Michigan's Hops Acres Set to Double with New Farm

 
Michigan's Hops Acres Set to Double with New Farm

A recently announced project is set to double Michigan hops production by 2016.

A Traverse City investment group that typically invests in commercial real estate, MI Local Investment, is prepared to break ground on a 400-acre hops farm in Williamsburg once the ground thaws. The sign is posted, the poles are waiting in the snow, according to the Traverse City Record-Eagle ( http://bit.ly/1LCHQuY ).

MI Local Investment President Jason Warren said the project is big for a reason. It follows an agriculture business principle he learned growing up in a cherry farming family on Old Mission Peninsula.

"It's all about economies of scale," Warren said. "If you're going to do it in a meaningful way you have to set yourself up for this size of a farming operation."

The new farm, MI Local Hops, will be larger than most Michigan hops farms, which Michigan State University Extension hops expert Rob Sirrine said typically come in at five to 10 acres.

The state's hops harvest could double along with the swelling acreage, changing the commodity's supply and demand structure and potentially the price.

But Joe Biermacher, a partner at Empire Hops Processing who tends four acres at Biermacher Farms in Grawn, isn't worried about dropping prices. He said the plentiful demand for Michigan-grown hops is enough to keep growers busy.

"If Founders Brewing Company in Grand Rapids said 'We're going to buy all Michigan hops from here on out,' we couldn't supply them," Biermacher said. "If you grow a quality product you'll be able to sell it, no problem, for years to come."

Tony Hansen, head brewer at Short's Brewing Co., said a large farm could supply the Bellaire brewery with enough hops for a large batch of locally sourced beer.

"They might have a modern, state of the art processing and packaging method that maybe smaller local farmers are not able to have," Hansen said. "That would ensure a better quality hop."

The Brewers Association, an organization of professional brewers, reported nearly 8 percent of beer sold in the U.S. in 2013 was craft brewed. The association aims to represent 20 percent of beer sales by 2020.

Sirrine said craft beer requires far more hops than mass-produced brews, putting even more demand on hops farms.

He recommends smaller hops growers partner with small brew pubs as more big hops farms rise in the state.

"It's a lot easier for those brew pubs to raise the cost of a pint to offset the price of local hops than it is for a Bells or a Founders to raise the price of a six-pack," Sirrine said.

Brian Tennis, co-owner of New Mission Organics, is less sure. He said MI Local Hops will be able to offer lower prices that could hurt smaller growers. Tennis grows certified organic hops, so he's not concerned about his operation.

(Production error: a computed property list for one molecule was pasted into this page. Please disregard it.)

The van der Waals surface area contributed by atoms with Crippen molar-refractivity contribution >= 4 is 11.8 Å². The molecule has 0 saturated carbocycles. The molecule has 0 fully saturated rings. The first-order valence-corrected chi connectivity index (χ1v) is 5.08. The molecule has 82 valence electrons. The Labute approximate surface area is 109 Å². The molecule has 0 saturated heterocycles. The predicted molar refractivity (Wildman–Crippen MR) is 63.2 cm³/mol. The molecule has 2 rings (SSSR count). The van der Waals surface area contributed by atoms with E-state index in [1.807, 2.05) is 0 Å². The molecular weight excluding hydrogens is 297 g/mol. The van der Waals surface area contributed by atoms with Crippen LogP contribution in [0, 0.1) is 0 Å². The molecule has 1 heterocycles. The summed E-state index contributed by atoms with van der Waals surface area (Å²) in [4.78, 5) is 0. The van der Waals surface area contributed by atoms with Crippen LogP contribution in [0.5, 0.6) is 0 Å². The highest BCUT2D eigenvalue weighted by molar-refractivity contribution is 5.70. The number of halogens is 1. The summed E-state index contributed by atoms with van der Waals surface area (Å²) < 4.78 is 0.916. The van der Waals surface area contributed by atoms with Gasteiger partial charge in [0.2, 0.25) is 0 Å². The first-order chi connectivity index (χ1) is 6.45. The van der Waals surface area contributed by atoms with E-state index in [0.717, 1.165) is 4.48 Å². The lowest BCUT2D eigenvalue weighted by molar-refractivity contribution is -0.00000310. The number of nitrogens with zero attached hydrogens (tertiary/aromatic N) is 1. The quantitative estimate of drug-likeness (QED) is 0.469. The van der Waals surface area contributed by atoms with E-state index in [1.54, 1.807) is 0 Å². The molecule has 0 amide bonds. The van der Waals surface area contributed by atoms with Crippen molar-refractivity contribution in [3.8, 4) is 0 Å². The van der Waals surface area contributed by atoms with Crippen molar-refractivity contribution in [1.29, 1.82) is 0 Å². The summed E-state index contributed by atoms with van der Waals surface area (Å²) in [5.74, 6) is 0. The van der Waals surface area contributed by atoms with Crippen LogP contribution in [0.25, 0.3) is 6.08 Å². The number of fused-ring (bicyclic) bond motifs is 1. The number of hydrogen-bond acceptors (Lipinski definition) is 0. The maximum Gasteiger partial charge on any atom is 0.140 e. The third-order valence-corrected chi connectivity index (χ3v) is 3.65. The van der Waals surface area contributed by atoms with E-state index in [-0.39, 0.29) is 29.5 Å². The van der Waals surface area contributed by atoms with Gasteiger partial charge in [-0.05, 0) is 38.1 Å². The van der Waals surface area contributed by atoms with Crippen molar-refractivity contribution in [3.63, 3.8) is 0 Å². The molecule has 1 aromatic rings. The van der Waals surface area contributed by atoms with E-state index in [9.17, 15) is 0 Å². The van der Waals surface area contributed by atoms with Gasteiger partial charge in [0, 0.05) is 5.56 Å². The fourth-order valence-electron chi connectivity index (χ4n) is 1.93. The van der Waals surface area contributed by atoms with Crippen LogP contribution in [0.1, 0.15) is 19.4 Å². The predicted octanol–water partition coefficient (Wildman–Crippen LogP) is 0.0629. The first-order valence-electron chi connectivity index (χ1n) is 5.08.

"I think it's definitely going to push some smaller guys out of business, some of the smaller, conventional guys," Tennis said. "They're just not going to be able to compete on price."

Another Michigan hops farm, Hop Head Farms in Barry County, recently consolidated with Ceres Hops and Grains and plans to plant hops on nearly 100 more acres by summer 2016.

Warren said he intends to sell to large Michigan brewers, but declined to name those currently negotiating with MI Local Hops.

Michigan could be poised to supply a national or international market. Warren and investment partners Mark Johnson and Keith Stelter were approached by international hops brokers at a national hops convention in California in January. Most U.S. hops are grown out west, but forecast water supply issues make Michigan an attractive place to build the industry.

"Our intent is to be a partner in bringing Michigan back on the map for growing hops," Warren said. "We intend to reach out to other operations, other growers, other processors in the state to try to work together to make that happen."

That's what Biermacher likes to see — more industry investment, even from competing farms.

"I love it when other people spend money on infrastructure in the same area, because it helps me in case something goes wrong with our stuff," he said. "The more the merrier."

A team from Empire Hops will manage MI Local Hops, planting 200 acres of vines this year and 200 in 2016. Warren expects to have a full crop in 2016, and said the initial investment should be paid off in seven to 10 years.

The new hops farm will have a research and development facility for breweries and research centers to use for experimenting with new varieties.

Warren plants to start with five varieties, with most acres hosting centennial and cascade hops.

Craft brewers' increasing demand for hops could change the look of existing hops farms, Sirrine said, as farmers convert some acres to more expensive aromatic hops instead of bittering hops.

Sirrine sees a future where hops growers set prices for their harvests, rather than bending to the will of mega brewing companies.

"Once the investment groups start getting into it, you know it's a good bet," he said.

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